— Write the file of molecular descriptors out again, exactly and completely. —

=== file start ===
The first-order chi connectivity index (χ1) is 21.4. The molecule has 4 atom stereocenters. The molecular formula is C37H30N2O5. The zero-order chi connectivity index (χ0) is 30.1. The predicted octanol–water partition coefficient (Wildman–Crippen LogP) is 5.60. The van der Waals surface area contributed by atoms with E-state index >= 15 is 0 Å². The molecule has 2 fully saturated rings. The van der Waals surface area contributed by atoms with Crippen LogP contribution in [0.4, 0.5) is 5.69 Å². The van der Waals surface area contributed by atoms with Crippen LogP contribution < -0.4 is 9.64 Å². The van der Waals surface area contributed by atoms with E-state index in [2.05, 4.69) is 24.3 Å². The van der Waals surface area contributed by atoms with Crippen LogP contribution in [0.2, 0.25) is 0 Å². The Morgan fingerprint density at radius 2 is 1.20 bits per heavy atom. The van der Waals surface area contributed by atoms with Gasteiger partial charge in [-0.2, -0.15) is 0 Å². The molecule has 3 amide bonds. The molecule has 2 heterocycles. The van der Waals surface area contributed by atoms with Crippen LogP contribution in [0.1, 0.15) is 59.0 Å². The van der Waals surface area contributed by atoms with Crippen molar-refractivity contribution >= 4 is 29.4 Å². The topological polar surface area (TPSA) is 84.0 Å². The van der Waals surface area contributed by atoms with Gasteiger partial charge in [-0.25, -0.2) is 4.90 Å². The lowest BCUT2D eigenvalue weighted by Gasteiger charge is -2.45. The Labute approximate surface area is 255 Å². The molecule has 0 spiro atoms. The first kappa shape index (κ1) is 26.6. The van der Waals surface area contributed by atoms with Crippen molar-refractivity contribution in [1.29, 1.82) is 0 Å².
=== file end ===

The first-order chi connectivity index (χ1) is 21.4. The molecule has 4 atom stereocenters. The molecular formula is C37H30N2O5. The zero-order chi connectivity index (χ0) is 30.1. The predicted octanol–water partition coefficient (Wildman–Crippen LogP) is 5.60. The van der Waals surface area contributed by atoms with E-state index >= 15 is 0 Å². The molecule has 2 fully saturated rings. The van der Waals surface area contributed by atoms with Crippen LogP contribution in [0.4, 0.5) is 5.69 Å². The van der Waals surface area contributed by atoms with Crippen LogP contribution < -0.4 is 9.64 Å². The van der Waals surface area contributed by atoms with E-state index in [2.05, 4.69) is 24.3 Å². The van der Waals surface area contributed by atoms with Crippen LogP contribution in [0.2, 0.25) is 0 Å². The Morgan fingerprint density at radius 2 is 1.20 bits per heavy atom. The van der Waals surface area contributed by atoms with Gasteiger partial charge in [-0.2, -0.15) is 0 Å². The molecule has 3 amide bonds. The molecule has 2 heterocycles. The van der Waals surface area contributed by atoms with Crippen LogP contribution in [0.1, 0.15) is 59.0 Å². The van der Waals surface area contributed by atoms with Crippen molar-refractivity contribution >= 4 is 29.4 Å². The topological polar surface area (TPSA) is 84.0 Å². The van der Waals surface area contributed by atoms with Gasteiger partial charge in [-0.25, -0.2) is 4.90 Å². The lowest BCUT2D eigenvalue weighted by Gasteiger charge is -2.45. The Labute approximate surface area is 255 Å². The molecule has 0 spiro atoms. The first kappa shape index (κ1) is 26.6. The van der Waals surface area contributed by atoms with Crippen molar-refractivity contribution in [1.29, 1.82) is 0 Å².